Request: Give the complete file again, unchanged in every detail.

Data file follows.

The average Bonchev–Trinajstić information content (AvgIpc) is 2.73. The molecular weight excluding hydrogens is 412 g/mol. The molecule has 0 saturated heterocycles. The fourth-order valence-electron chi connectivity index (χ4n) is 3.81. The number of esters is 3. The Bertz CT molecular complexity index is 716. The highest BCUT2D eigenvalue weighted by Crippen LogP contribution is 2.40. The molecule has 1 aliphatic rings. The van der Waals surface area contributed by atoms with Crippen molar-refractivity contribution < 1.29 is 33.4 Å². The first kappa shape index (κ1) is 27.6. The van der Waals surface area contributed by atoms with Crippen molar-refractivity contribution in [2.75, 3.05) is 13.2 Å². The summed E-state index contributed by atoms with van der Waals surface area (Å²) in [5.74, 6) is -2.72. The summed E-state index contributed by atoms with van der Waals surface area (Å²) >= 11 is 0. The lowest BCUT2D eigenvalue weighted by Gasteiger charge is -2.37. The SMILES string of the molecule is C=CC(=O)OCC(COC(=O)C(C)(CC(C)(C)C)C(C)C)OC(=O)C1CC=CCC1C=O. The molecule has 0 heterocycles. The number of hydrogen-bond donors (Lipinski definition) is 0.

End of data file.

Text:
The average Bonchev–Trinajstić information content (AvgIpc) is 2.73. The molecular weight excluding hydrogens is 412 g/mol. The molecule has 0 saturated heterocycles. The fourth-order valence-electron chi connectivity index (χ4n) is 3.81. The number of esters is 3. The Bertz CT molecular complexity index is 716. The highest BCUT2D eigenvalue weighted by Crippen LogP contribution is 2.40. The molecule has 1 aliphatic rings. The van der Waals surface area contributed by atoms with Crippen molar-refractivity contribution < 1.29 is 33.4 Å². The first kappa shape index (κ1) is 27.6. The van der Waals surface area contributed by atoms with Crippen molar-refractivity contribution in [2.75, 3.05) is 13.2 Å². The summed E-state index contributed by atoms with van der Waals surface area (Å²) in [5.74, 6) is -2.72. The summed E-state index contributed by atoms with van der Waals surface area (Å²) >= 11 is 0. The lowest BCUT2D eigenvalue weighted by Gasteiger charge is -2.37. The SMILES string of the molecule is C=CC(=O)OCC(COC(=O)C(C)(CC(C)(C)C)C(C)C)OC(=O)C1CC=CCC1C=O. The molecule has 0 heterocycles. The number of hydrogen-bond donors (Lipinski definition) is 0.